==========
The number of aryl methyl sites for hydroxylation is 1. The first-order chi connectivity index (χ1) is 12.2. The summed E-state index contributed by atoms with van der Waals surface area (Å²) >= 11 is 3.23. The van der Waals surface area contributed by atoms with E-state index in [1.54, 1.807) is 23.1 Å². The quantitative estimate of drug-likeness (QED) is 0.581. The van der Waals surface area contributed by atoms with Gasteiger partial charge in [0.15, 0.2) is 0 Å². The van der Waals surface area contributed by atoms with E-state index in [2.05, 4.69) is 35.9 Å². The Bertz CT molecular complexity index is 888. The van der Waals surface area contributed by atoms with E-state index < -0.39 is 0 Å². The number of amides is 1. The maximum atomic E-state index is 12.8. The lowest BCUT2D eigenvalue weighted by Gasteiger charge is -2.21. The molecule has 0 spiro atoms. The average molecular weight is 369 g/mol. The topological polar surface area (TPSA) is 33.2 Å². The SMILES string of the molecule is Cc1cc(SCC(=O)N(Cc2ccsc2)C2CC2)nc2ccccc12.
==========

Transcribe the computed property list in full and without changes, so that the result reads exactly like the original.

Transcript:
The number of aryl methyl sites for hydroxylation is 1. The first-order chi connectivity index (χ1) is 12.2. The summed E-state index contributed by atoms with van der Waals surface area (Å²) >= 11 is 3.23. The van der Waals surface area contributed by atoms with E-state index in [1.54, 1.807) is 23.1 Å². The quantitative estimate of drug-likeness (QED) is 0.581. The van der Waals surface area contributed by atoms with Gasteiger partial charge in [0.15, 0.2) is 0 Å². The van der Waals surface area contributed by atoms with E-state index in [2.05, 4.69) is 35.9 Å². The Bertz CT molecular complexity index is 888. The van der Waals surface area contributed by atoms with E-state index < -0.39 is 0 Å². The number of amides is 1. The maximum atomic E-state index is 12.8. The lowest BCUT2D eigenvalue weighted by Gasteiger charge is -2.21. The molecule has 0 spiro atoms. The average molecular weight is 369 g/mol. The topological polar surface area (TPSA) is 33.2 Å². The SMILES string of the molecule is Cc1cc(SCC(=O)N(Cc2ccsc2)C2CC2)nc2ccccc12.